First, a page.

The scope of the financial audits of 2018 carried out by the State Audit Office included measures for provision of an electric car (EC) charging infrastructure, wherefore 3.5 million euro from the state budget have been already spent.
When assessing the performance of the charging station network during the first six months of the operation, the State Audit Office concluded that the performance of the EC charging network is actually worse than originally anticipated because only 12% of all charges are made in the network of EC charging stations and these charges are paid for of 90% from the state budget.
In 2016, the Road Traffic Safety Directorate (hereinafter referred to as ‘the Directorate’) started to implement the EU project “Establishment of EC Charging Infrastructure”, within which installation of 139 EC fast-charging stations is planned in Latvia by 2021, 70 of which started operating in July 2018. From the beginning of the project until the end of 2018, 3.3 million euro has been spent on the development of the EC charging network, whereas the Directorate received almost 188 thousand euro from the state budget to cover the maintenance costs of the EC charging network in 2018.
After the audit, the State Audit Office must admit that the performance of the EC charging network in the first six months of operation indicates the risk that, without additional support measures for promoting EC use and without changing EC user habits, the maintenance of the infrastructure created might cost more than originally anticipated to the state budget in the long term. This will place a significant burden on the state budget in the long run.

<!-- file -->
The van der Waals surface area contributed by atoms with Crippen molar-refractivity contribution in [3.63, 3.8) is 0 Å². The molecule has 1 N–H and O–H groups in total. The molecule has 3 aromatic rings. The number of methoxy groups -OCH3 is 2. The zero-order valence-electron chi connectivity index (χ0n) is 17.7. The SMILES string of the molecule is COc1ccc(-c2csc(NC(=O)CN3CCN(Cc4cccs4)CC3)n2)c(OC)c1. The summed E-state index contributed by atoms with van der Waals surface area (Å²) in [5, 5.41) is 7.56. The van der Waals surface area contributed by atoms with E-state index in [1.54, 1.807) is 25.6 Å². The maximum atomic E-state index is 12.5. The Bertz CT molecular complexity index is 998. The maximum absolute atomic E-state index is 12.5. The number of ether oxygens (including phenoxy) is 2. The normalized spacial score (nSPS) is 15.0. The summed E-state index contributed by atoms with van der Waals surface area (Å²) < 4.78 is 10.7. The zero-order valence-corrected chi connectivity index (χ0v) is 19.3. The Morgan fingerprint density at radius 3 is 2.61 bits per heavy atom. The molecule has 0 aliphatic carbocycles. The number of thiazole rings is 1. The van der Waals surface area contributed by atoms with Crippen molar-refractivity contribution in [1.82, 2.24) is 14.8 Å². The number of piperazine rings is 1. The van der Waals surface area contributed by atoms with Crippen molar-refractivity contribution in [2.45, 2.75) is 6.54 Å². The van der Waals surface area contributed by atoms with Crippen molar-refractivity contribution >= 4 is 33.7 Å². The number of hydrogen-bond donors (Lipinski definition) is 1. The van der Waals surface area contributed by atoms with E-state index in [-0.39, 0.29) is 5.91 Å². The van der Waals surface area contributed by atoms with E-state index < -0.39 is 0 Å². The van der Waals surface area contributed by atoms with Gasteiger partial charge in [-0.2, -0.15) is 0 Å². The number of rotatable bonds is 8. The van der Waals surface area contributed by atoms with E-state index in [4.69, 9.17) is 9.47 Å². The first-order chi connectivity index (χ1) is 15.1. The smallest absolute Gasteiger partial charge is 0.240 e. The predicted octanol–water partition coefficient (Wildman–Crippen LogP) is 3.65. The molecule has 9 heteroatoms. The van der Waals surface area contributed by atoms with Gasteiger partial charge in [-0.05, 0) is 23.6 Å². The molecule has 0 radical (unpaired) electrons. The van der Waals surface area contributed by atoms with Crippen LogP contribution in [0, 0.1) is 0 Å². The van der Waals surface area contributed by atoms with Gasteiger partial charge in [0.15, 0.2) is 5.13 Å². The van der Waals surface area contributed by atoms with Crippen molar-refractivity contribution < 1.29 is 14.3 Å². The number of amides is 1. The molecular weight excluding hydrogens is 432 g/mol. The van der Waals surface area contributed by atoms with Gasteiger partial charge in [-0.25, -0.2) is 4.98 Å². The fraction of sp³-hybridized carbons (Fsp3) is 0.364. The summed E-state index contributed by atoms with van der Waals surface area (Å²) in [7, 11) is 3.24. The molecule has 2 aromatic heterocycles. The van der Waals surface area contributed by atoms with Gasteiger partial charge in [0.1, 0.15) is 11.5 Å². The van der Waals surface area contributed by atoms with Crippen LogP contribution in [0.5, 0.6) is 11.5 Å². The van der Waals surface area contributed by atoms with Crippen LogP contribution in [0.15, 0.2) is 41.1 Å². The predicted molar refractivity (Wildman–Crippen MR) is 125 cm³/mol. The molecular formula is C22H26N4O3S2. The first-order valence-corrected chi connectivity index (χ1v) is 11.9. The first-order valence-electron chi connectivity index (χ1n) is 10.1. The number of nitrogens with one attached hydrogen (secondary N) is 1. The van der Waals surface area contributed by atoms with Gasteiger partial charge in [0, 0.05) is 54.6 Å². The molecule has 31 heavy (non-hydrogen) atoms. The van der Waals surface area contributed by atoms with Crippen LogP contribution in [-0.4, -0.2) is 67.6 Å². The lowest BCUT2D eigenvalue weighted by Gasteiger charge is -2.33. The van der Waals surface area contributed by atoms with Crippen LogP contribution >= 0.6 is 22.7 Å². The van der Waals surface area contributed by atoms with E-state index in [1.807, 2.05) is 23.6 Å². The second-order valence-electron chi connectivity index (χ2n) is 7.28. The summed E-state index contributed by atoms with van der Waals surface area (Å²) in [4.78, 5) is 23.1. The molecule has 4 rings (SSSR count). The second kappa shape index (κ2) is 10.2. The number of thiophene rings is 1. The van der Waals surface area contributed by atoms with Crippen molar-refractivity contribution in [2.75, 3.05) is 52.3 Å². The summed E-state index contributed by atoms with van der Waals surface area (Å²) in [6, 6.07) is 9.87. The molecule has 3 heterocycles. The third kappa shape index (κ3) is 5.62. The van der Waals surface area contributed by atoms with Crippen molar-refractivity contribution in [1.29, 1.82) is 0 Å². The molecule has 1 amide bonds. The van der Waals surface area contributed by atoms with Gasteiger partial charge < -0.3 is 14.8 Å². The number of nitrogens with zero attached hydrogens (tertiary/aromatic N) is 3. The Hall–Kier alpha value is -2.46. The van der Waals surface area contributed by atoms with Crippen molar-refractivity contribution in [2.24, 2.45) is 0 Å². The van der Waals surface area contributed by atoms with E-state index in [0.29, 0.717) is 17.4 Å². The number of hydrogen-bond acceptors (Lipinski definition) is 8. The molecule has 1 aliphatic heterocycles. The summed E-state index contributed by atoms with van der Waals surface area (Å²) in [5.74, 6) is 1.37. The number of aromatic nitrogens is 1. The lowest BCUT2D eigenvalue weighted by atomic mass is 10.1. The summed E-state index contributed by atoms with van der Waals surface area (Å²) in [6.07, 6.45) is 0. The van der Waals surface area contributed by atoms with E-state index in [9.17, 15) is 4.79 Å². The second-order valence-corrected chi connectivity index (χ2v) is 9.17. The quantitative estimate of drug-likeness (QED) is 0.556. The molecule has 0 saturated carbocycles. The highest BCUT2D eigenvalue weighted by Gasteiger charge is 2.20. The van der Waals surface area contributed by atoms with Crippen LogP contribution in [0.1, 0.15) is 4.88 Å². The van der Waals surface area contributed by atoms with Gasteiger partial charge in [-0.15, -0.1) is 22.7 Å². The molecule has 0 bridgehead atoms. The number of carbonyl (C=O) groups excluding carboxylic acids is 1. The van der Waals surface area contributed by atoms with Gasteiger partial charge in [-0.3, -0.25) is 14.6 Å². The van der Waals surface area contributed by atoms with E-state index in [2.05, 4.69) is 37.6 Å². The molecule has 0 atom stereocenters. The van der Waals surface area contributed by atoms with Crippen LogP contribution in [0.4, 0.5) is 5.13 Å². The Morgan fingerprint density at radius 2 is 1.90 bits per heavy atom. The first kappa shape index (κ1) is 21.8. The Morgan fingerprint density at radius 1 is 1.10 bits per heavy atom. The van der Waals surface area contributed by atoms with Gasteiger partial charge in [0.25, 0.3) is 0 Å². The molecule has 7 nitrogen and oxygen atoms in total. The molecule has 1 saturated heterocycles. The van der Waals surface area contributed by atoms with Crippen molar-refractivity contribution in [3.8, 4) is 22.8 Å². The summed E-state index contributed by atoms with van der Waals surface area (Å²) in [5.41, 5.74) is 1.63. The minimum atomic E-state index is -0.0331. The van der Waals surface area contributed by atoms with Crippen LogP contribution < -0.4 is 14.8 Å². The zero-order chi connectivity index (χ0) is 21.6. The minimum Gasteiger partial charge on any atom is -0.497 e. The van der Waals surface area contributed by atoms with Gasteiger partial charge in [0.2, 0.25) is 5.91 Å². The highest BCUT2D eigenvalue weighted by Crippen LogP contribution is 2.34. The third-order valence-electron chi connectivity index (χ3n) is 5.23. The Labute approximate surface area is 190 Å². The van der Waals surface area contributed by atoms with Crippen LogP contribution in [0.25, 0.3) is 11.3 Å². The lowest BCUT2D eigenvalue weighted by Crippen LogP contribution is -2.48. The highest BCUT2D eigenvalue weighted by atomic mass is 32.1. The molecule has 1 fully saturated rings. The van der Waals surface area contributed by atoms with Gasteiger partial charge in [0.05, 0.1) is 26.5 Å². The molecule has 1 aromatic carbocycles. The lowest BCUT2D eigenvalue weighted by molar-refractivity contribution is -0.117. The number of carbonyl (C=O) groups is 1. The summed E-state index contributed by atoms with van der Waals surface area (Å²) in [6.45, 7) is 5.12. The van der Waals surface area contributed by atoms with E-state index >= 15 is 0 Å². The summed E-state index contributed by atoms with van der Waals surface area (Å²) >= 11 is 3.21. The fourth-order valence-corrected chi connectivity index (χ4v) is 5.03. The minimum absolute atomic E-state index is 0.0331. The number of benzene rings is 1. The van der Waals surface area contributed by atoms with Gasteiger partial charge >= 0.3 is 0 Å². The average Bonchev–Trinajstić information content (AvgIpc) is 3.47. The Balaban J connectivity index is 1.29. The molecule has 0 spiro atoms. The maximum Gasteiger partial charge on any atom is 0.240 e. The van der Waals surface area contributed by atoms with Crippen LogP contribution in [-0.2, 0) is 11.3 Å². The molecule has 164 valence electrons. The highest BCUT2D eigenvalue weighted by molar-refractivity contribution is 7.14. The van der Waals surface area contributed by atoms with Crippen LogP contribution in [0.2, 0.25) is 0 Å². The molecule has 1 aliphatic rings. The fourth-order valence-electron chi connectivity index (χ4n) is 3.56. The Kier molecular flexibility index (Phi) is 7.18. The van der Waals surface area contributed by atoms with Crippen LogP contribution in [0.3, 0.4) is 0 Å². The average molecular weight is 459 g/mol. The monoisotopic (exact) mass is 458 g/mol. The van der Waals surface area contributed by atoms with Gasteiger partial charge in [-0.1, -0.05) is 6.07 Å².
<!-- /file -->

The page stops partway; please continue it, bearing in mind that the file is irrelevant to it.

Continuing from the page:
In 2018, the fixed costs of one EC charging station were 2,837.67 euro at an average and the one EC charging cost 29.32 euro, of which 26.43 euro or 90% was covered from the state budget. A small number of registered electro cars in Latvia and the fact that only about 12% of all charging are made in the EC charging station network affects this relatively high cost of EC charging mostly.
This is because the absolute majority of EC drivers choose such sites for charging that match their daily rhythm and habits rather than the EC charging stations developed within the project on the TEN-T roads and in the major populated areas. People charge electric cars at home, at public authorities, or at shopping centres basically, where they can spend time usefully instead of waiting for the car to charge. This leads to high downtime costs of EC charging stations, as maintenance costs (such as insurance, Internet connection, land lease, electricity self-consumption, information management systems, etc.) must be borne regardless of whether those charging stations are used or not.
In European countries, various state and municipal funded support measures are provided to promote the use of electric cars. The most common ones are those that make the purchase of electric car cheaper (e.g., electric car purchase subsidies, electric car purchase and operating tax credits) or those that give advantages to electric car users in using urban infrastructure (for instance, free parking and the right to use lanes of public transport).
Although electric cars are not yet widely spread in Latvia (only 460 electric cars were registered at the end of 2018), there are also some advantages for electric car users in our country compared to the users of internal combustion engine-operated vehicles. For example, free parking, the use of public transport lanes, and tax credits when buying and using an electric car.